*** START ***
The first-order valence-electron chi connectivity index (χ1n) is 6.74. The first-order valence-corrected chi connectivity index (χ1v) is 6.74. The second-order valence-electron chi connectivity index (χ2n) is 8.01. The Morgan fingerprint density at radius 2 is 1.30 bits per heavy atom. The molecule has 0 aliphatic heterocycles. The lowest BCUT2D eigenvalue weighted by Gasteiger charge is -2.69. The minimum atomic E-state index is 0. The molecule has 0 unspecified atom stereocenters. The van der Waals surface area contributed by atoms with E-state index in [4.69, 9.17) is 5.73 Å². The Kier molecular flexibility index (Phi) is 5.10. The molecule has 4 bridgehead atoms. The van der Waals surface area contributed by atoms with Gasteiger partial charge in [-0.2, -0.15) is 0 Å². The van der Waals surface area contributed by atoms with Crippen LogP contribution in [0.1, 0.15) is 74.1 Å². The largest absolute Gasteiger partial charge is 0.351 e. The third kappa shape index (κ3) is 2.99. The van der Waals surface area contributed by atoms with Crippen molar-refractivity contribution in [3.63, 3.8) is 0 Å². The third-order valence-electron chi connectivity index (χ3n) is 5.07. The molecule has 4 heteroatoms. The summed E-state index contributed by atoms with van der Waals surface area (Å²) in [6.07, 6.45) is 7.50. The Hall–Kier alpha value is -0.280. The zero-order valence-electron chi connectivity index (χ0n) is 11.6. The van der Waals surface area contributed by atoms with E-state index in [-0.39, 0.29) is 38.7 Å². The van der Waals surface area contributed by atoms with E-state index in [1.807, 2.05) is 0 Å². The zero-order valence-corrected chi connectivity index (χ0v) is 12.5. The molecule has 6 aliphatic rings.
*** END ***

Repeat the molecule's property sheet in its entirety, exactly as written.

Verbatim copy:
The first-order valence-electron chi connectivity index (χ1n) is 6.74. The first-order valence-corrected chi connectivity index (χ1v) is 6.74. The second-order valence-electron chi connectivity index (χ2n) is 8.01. The Morgan fingerprint density at radius 2 is 1.30 bits per heavy atom. The molecule has 0 aliphatic heterocycles. The lowest BCUT2D eigenvalue weighted by Gasteiger charge is -2.69. The minimum atomic E-state index is 0. The molecule has 0 unspecified atom stereocenters. The van der Waals surface area contributed by atoms with E-state index in [4.69, 9.17) is 5.73 Å². The Kier molecular flexibility index (Phi) is 5.10. The molecule has 4 bridgehead atoms. The van der Waals surface area contributed by atoms with Gasteiger partial charge in [-0.2, -0.15) is 0 Å². The van der Waals surface area contributed by atoms with Crippen LogP contribution in [0.1, 0.15) is 74.1 Å². The largest absolute Gasteiger partial charge is 0.351 e. The third kappa shape index (κ3) is 2.99. The van der Waals surface area contributed by atoms with Crippen molar-refractivity contribution in [3.63, 3.8) is 0 Å². The third-order valence-electron chi connectivity index (χ3n) is 5.07. The molecule has 4 heteroatoms. The summed E-state index contributed by atoms with van der Waals surface area (Å²) in [6.07, 6.45) is 7.50. The Hall–Kier alpha value is -0.280. The zero-order valence-electron chi connectivity index (χ0n) is 11.6. The van der Waals surface area contributed by atoms with E-state index in [-0.39, 0.29) is 38.7 Å². The van der Waals surface area contributed by atoms with E-state index in [1.807, 2.05) is 0 Å². The zero-order valence-corrected chi connectivity index (χ0v) is 12.5. The molecule has 6 aliphatic rings.